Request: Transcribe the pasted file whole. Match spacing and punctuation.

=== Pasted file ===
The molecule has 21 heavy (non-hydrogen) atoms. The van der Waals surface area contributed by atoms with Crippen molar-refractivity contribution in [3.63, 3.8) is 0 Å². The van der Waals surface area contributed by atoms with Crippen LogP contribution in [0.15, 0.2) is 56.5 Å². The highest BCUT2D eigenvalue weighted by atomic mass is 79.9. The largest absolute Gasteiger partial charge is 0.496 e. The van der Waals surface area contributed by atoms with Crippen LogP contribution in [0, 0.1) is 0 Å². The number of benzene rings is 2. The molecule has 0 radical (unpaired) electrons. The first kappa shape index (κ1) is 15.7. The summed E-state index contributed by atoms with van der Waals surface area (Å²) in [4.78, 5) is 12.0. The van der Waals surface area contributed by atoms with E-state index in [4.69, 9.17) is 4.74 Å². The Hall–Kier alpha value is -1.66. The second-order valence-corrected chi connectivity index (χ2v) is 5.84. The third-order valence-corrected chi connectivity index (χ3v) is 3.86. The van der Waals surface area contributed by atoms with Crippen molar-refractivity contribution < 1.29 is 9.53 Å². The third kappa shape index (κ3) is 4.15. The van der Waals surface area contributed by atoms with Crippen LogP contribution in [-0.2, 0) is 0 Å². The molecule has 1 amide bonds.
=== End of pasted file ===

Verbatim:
The molecule has 21 heavy (non-hydrogen) atoms. The van der Waals surface area contributed by atoms with Crippen molar-refractivity contribution in [3.63, 3.8) is 0 Å². The van der Waals surface area contributed by atoms with Crippen LogP contribution in [0.15, 0.2) is 56.5 Å². The highest BCUT2D eigenvalue weighted by atomic mass is 79.9. The largest absolute Gasteiger partial charge is 0.496 e. The van der Waals surface area contributed by atoms with Crippen LogP contribution in [0, 0.1) is 0 Å². The number of benzene rings is 2. The molecule has 0 radical (unpaired) electrons. The first kappa shape index (κ1) is 15.7. The summed E-state index contributed by atoms with van der Waals surface area (Å²) in [4.78, 5) is 12.0. The van der Waals surface area contributed by atoms with E-state index in [4.69, 9.17) is 4.74 Å². The Hall–Kier alpha value is -1.66. The second-order valence-corrected chi connectivity index (χ2v) is 5.84. The third-order valence-corrected chi connectivity index (χ3v) is 3.86. The van der Waals surface area contributed by atoms with Crippen molar-refractivity contribution < 1.29 is 9.53 Å². The third kappa shape index (κ3) is 4.15. The van der Waals surface area contributed by atoms with Crippen LogP contribution in [-0.2, 0) is 0 Å². The molecule has 1 amide bonds.